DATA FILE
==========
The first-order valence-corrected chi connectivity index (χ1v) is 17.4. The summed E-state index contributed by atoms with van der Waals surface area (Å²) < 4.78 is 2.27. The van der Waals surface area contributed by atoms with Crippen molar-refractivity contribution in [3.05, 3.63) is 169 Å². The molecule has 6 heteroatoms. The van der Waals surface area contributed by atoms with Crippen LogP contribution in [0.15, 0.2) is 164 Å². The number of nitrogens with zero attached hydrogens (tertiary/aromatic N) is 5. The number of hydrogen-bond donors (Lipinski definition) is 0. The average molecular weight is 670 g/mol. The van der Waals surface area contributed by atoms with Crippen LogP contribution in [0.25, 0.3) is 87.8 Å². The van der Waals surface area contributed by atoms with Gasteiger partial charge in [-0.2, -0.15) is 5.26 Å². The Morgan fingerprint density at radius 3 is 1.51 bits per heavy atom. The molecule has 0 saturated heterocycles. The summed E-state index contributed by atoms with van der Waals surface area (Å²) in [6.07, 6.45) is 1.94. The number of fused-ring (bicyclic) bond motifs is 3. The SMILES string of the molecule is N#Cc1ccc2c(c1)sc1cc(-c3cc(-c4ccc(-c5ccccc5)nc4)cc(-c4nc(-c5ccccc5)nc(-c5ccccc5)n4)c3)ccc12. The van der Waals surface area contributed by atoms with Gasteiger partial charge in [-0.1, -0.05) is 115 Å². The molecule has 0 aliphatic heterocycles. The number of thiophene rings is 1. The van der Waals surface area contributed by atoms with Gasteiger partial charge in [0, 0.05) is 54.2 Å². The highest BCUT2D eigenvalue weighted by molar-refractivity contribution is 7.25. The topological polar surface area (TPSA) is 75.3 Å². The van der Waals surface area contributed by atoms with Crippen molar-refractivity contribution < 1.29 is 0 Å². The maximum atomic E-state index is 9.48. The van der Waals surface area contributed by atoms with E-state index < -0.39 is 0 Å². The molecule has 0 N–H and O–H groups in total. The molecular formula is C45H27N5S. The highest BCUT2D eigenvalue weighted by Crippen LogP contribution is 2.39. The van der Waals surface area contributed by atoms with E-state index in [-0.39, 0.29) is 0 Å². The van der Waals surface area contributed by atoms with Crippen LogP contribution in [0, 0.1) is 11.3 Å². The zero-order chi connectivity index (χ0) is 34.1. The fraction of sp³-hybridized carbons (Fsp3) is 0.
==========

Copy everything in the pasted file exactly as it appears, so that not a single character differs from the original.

The first-order valence-corrected chi connectivity index (χ1v) is 17.4. The summed E-state index contributed by atoms with van der Waals surface area (Å²) < 4.78 is 2.27. The van der Waals surface area contributed by atoms with Crippen molar-refractivity contribution in [3.05, 3.63) is 169 Å². The molecule has 6 heteroatoms. The van der Waals surface area contributed by atoms with Crippen LogP contribution in [0.15, 0.2) is 164 Å². The number of nitrogens with zero attached hydrogens (tertiary/aromatic N) is 5. The number of hydrogen-bond donors (Lipinski definition) is 0. The average molecular weight is 670 g/mol. The van der Waals surface area contributed by atoms with Crippen LogP contribution in [0.25, 0.3) is 87.8 Å². The van der Waals surface area contributed by atoms with Gasteiger partial charge in [-0.2, -0.15) is 5.26 Å². The Morgan fingerprint density at radius 3 is 1.51 bits per heavy atom. The molecule has 0 saturated heterocycles. The summed E-state index contributed by atoms with van der Waals surface area (Å²) in [6.07, 6.45) is 1.94. The number of fused-ring (bicyclic) bond motifs is 3. The SMILES string of the molecule is N#Cc1ccc2c(c1)sc1cc(-c3cc(-c4ccc(-c5ccccc5)nc4)cc(-c4nc(-c5ccccc5)nc(-c5ccccc5)n4)c3)ccc12. The van der Waals surface area contributed by atoms with Gasteiger partial charge in [-0.1, -0.05) is 115 Å². The molecule has 0 aliphatic heterocycles. The number of thiophene rings is 1. The van der Waals surface area contributed by atoms with Gasteiger partial charge in [0, 0.05) is 54.2 Å². The highest BCUT2D eigenvalue weighted by molar-refractivity contribution is 7.25. The topological polar surface area (TPSA) is 75.3 Å². The van der Waals surface area contributed by atoms with Crippen molar-refractivity contribution < 1.29 is 0 Å². The maximum atomic E-state index is 9.48. The van der Waals surface area contributed by atoms with E-state index < -0.39 is 0 Å². The molecule has 0 N–H and O–H groups in total. The molecular formula is C45H27N5S. The highest BCUT2D eigenvalue weighted by Crippen LogP contribution is 2.39. The van der Waals surface area contributed by atoms with E-state index in [-0.39, 0.29) is 0 Å². The van der Waals surface area contributed by atoms with Crippen LogP contribution in [0, 0.1) is 11.3 Å². The zero-order chi connectivity index (χ0) is 34.1. The fraction of sp³-hybridized carbons (Fsp3) is 0.